The age-old practice of cremating a loved one out in an open air “Pyre” (a topic we have covered prior) is still practiced throughout the world, including in some private locations in the US reserved exclusively for certain religious groups. What many people are unaware of is another indoor form called “witnessing a cremation” or “viewing a cremation” is available in many of our modern day funeral homes and crematoriums.
A plain plastic or cardboard box is typically provided, or the family can purchase or make a cremation urn to hold the cremation ashes of their beloved one.
This “witnessing” allows the immediate family members the opportunity to be present when their loved one is placed into the cremation chamber or “retort.” Some funeral homes or crematoriums only allow the attending family to witness the body entering the retort while others allow the family to sit to watch the full length of the cremation. This allows them to be present when the ashes are removed from the cremation chamber, placed in a box and handed (on the spot) to the family member. A plain plastic or cardboard box is typically provided, or the family can purchase or make a cremation urn to hold the cremation ashes of their beloved one. A family member is allowed to use any type of vessel they wish.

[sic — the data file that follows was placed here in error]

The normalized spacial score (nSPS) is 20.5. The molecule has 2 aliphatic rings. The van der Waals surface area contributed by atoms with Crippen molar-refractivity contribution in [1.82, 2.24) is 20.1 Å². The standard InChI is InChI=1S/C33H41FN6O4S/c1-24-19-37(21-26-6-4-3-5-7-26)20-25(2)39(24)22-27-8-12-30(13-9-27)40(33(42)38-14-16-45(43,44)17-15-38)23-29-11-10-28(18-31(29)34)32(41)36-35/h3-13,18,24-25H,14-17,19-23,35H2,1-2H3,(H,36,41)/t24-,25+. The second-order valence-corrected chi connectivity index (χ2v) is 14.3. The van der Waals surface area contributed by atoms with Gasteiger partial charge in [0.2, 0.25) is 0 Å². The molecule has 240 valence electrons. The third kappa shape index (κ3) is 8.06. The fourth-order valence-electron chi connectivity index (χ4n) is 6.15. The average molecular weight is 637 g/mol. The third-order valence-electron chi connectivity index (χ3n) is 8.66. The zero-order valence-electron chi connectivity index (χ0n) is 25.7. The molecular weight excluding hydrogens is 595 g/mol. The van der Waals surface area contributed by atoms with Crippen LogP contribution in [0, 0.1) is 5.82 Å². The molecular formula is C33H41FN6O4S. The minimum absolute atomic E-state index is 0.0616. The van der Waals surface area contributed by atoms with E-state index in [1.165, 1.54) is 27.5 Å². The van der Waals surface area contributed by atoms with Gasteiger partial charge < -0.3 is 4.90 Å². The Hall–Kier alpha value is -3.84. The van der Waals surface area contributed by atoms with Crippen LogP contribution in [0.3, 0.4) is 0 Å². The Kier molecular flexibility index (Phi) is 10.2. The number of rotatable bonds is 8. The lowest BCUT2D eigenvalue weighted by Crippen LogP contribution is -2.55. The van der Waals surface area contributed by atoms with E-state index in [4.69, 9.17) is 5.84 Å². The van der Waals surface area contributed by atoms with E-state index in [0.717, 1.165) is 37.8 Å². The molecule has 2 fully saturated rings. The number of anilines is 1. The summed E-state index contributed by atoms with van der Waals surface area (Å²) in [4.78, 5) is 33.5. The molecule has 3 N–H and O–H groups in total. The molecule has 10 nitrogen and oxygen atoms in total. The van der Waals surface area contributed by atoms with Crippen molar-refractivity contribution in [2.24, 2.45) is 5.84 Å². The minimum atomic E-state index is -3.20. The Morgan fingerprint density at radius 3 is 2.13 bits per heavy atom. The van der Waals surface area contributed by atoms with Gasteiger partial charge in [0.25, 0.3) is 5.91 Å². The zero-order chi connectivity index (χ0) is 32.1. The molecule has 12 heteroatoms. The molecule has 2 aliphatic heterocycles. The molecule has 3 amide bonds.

In its least attractive form, the family member stands in a bare bones and often aging, industrial-like room in which the retort sits. Retorts come in all shapes and locations, and not all are shiny state-of-the-art.
This modern option is provided to families in a variety of situated experiences. In its least attractive form, the family member stands in a bare bones and often aging, industrial-like room in which the retort sits. Retorts come in all shapes and locations, and not all are shiny state-of-the-art. Some crematories, or funeral homes, have specially designed “witnessing rooms” where homelike seating is provided to sit and watch. Some have a glass wall or window to witness the cremation while others provide an open space specially designed for the occasion. This practice of viewing a cremation is not common, but it is growing in popularity.
Rarely do families opt to have the body placed in a casket to only be burned, but by law in most states, a cardboard box must be purchased. In rare situations, a facility may allow only a shroud to cover the person being cremated. A cremation typically takes three to five hours depending on the size of the person.
Witnessing a cremation is a practice used by some American religious groups, including the Hindus, in a ceremony where a specific family member pushes the retort button as a symbol for lighting the fire. But witnessing a cremation can be for anyone for any number of reasons. Some simply need the comfort of closure by being present as the body is placed in the chamber. Others have the need to be present for the length of the cremation to watch as the ashes are removed, prepared and then handed to them. They have the personal need to be sure they have the ashes of their beloved. There are always some larger bone fragments remaining, about the size of a thin stick to draw a line in the sand. These are pulverized by a small special machine. The size of the remaining bones depends on the temperature of the retort. Many funeral homes do not have their own crematory, so witnessing is not always an option.